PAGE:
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Stress, Social Support, and Health Among College Students After September 11, 2001
Abstract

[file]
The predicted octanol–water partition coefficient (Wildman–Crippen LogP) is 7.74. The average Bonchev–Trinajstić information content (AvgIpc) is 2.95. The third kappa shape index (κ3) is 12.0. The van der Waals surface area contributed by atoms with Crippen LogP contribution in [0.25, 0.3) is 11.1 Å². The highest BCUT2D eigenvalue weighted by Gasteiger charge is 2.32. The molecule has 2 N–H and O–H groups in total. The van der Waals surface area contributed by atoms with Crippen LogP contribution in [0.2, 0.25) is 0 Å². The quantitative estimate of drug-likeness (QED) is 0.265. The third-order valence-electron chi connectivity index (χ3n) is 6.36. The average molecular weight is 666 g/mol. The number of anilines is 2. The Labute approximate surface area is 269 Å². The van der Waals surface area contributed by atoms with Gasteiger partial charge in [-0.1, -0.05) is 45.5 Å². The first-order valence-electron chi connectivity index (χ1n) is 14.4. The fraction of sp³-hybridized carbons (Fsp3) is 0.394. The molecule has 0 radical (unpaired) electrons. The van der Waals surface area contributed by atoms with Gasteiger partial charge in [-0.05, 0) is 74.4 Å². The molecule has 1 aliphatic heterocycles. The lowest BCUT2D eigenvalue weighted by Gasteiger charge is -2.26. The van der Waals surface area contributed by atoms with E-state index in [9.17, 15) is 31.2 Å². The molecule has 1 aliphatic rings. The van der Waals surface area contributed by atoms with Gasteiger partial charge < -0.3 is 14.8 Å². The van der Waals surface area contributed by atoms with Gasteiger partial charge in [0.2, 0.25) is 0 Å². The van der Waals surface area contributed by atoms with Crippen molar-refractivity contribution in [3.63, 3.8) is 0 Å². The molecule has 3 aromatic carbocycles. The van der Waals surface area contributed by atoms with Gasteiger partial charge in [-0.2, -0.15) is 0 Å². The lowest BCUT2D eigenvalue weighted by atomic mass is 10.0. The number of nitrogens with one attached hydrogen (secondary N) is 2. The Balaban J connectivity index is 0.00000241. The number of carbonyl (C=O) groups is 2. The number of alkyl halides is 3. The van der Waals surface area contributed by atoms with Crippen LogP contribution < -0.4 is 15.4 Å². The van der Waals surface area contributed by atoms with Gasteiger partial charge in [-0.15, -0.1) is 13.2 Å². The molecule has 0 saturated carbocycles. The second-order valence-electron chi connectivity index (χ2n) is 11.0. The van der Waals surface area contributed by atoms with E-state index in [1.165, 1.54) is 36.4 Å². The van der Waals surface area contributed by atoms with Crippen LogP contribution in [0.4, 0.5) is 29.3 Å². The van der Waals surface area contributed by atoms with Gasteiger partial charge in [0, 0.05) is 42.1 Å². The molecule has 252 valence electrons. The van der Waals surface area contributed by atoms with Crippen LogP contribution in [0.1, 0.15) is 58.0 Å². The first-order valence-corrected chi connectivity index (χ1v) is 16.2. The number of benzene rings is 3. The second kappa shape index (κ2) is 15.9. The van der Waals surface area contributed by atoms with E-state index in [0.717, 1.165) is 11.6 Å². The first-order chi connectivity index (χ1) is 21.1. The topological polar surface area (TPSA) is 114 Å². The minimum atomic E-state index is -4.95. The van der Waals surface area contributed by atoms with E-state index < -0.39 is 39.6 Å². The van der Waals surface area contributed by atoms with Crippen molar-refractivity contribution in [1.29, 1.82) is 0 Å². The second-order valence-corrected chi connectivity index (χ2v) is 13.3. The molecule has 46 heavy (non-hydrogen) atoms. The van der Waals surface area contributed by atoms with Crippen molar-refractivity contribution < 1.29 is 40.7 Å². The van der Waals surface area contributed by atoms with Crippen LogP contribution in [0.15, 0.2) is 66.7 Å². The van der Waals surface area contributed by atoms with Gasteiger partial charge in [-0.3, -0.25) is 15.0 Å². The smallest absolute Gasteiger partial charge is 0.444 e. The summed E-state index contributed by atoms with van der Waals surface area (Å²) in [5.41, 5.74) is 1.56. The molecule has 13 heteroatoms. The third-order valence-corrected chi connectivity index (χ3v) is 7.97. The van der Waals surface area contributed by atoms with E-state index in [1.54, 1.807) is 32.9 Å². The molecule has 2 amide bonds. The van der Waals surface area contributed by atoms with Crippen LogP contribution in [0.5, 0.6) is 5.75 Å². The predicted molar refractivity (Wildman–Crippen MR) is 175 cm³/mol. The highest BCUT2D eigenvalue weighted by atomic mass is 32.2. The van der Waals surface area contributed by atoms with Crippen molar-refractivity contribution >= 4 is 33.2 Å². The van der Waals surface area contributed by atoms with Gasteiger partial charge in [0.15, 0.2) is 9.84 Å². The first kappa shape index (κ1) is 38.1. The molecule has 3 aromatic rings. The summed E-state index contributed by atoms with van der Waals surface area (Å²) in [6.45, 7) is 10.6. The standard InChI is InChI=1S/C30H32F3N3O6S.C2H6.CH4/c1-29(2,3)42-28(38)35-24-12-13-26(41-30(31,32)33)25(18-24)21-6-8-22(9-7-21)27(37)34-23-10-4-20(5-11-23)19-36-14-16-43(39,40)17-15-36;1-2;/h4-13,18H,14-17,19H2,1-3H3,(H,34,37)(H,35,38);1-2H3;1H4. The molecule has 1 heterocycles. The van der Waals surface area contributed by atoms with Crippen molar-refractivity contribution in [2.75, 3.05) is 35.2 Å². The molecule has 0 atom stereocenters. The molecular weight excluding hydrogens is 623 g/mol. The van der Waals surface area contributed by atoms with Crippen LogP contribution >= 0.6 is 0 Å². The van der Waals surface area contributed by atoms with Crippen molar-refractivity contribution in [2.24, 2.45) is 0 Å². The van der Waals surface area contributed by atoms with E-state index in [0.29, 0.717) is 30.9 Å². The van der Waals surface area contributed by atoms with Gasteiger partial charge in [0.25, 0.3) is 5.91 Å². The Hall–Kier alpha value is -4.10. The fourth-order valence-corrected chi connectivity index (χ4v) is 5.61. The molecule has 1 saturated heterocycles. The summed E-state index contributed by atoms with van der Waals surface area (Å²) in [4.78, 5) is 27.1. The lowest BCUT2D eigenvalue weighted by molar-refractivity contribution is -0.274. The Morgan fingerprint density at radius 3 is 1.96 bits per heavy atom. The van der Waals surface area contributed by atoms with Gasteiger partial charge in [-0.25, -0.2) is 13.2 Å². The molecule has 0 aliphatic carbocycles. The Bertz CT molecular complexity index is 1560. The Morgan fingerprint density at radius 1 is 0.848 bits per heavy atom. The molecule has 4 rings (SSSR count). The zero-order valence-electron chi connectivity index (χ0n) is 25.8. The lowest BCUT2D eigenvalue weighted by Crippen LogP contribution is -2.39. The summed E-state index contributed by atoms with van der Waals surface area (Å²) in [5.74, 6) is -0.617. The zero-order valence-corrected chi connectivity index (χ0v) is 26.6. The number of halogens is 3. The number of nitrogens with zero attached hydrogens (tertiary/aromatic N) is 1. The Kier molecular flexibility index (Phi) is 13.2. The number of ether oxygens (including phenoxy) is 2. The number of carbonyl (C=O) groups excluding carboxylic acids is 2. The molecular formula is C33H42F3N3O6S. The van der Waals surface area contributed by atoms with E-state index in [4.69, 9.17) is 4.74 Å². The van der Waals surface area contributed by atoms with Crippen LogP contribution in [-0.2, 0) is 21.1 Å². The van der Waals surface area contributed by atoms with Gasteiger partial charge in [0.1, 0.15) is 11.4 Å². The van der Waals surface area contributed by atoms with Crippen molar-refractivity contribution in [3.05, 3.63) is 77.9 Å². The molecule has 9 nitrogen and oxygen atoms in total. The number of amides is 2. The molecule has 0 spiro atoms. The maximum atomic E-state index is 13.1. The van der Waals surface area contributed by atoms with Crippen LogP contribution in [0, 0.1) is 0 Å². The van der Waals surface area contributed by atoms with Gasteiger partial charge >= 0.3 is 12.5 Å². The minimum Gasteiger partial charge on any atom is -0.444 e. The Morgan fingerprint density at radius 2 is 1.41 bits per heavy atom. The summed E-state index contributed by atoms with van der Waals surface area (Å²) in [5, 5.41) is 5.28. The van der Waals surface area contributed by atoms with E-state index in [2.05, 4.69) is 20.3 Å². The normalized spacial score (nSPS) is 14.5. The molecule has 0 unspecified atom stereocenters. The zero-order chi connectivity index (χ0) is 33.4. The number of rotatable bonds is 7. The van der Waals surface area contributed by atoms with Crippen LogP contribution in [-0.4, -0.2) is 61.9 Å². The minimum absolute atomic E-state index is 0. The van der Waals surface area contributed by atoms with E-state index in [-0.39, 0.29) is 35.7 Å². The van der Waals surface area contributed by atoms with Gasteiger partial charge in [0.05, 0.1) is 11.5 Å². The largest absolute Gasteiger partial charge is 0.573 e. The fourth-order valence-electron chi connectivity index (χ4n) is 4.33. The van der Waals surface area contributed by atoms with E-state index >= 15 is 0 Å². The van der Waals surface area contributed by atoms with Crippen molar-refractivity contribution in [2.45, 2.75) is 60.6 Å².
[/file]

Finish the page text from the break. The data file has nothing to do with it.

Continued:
The current study was designed to examine associations among stress due to the 9/11 terrorist attacks, social support, and health (depression and physical illness) in a college student sample. In December 2001, students from Eastern universities (N= 666; 482 women, 184 men; average age 19.5 yrs.) completed measures of stress from terrorism (developed by the authors), supportive behaviors received from friends and family (Experienced Support Scale; Xu & Burleson, 2001), symptoms of depression (Depression Anxiety Stress Scale; Lovibond & Lovibond, 1995), and illness (Pennebaker Inventory of Limbid Languidness; Pennebaker, 1982). The results indicate that even among college students with low exposure to the 9/11 attacks, terrorism-related stress was associated with greater depressive and illness symptoms (p < .05), and that emotional and tangible support were associated with fewer symptoms (p < .05). Findings are considered for their practical implications for college students and personnel.